NEWS FROM CALIFORNIA STATE UNIVERSITY, BAKERSFIELD
FOR IMMEDIATE RELEASE
April 28, 2004
CONTACT: Mike Stepanovich, 661/664-2456 or email@example.com
A specialist on food and wine in the Regional Oral History Office of the University of California, Berkeley will discuss the rise of Santa Barbara County’s wine industry at the next History Forum at California State University, Bakersfield.
Historian Victor Garaci’s talk from 4 to 5 p.m. on Friday, May 21, in the Albertson Room adjacent to the Doré Theater, will be based on his new book, “Salud!: The Rise of Santa Barbara’s Wine Industry,” which will be released in May by the University of Nevada Press.
According to a summary of the book, provided by the University of Nevada Press, “In 1965, soil and climatic studies indicated that the Santa Ynez and Santa Maria valleys of Santa Barbara County offered suitable conditions for growing high-quality wine grapes. Thus was launched a revival of the area's two-centuries-old wine industry that by 1995 made Santa Barbara County an internationally prominent wine region. …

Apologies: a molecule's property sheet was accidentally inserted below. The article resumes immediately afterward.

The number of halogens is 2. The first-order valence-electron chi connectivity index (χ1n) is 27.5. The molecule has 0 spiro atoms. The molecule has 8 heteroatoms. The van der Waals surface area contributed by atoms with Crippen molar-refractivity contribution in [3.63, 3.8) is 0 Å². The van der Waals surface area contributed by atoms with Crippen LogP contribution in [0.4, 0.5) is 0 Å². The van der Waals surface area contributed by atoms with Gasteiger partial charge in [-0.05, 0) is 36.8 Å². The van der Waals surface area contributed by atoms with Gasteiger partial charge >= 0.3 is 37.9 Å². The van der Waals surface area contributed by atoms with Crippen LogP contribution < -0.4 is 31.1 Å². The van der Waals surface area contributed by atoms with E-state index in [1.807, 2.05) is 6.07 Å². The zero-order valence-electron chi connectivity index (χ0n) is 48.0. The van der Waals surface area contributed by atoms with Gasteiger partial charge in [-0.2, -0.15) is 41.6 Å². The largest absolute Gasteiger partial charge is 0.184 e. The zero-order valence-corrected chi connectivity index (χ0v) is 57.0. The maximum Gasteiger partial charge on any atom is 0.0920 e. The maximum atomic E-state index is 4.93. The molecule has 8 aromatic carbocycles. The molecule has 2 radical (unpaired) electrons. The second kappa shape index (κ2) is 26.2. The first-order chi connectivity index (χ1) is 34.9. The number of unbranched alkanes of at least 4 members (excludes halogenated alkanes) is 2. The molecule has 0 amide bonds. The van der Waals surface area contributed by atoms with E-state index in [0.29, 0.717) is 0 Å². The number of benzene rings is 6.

“California has produced wine since Spanish missionaries first planted grapes to make sacramental wines, but it was not until the late 20th century that changing consumer tastes and a flourishing national economy created the conditions that led to the state's wine boom. … Geraci uses the Santa Barbara wine industry as a case study to analyze the history and evolution of American viticulture from its obscure colonial beginnings to its current international acclaim. …
“California is today one of the world’s major wine producers, and Santa Barbara County contributes significantly to the volume and renowned quality of this wine production. ‘Salud!’ offers a detailed and highly engaging overview of an industry in which the ancient romance of wine too often obscures a complex and highly diverse modern ‘vintibusiness’ that for better, and sometimes for worse, has shaped the regions it dominates.”
A scholar of agricultural and public history, Geraci has published articles in the Journal of Agricultural History, the Journal of San Diego History, and Southern California Quarterly. He has a doctorate in history from UC Santa Barbara.
Geraci will have copies of his hard-bound book available for purchase ($29.95) and signing at the History Forum. Copies are also available by calling the University of Nevada Press toll-free at (877) NVBOOKS (682-6657), or online at www.nvbooks.nevada.edu.
The History Forum talk is free and the public is invited. Refreshments will be served. For more information, please call the CSUB History Department at (661) 664-3079.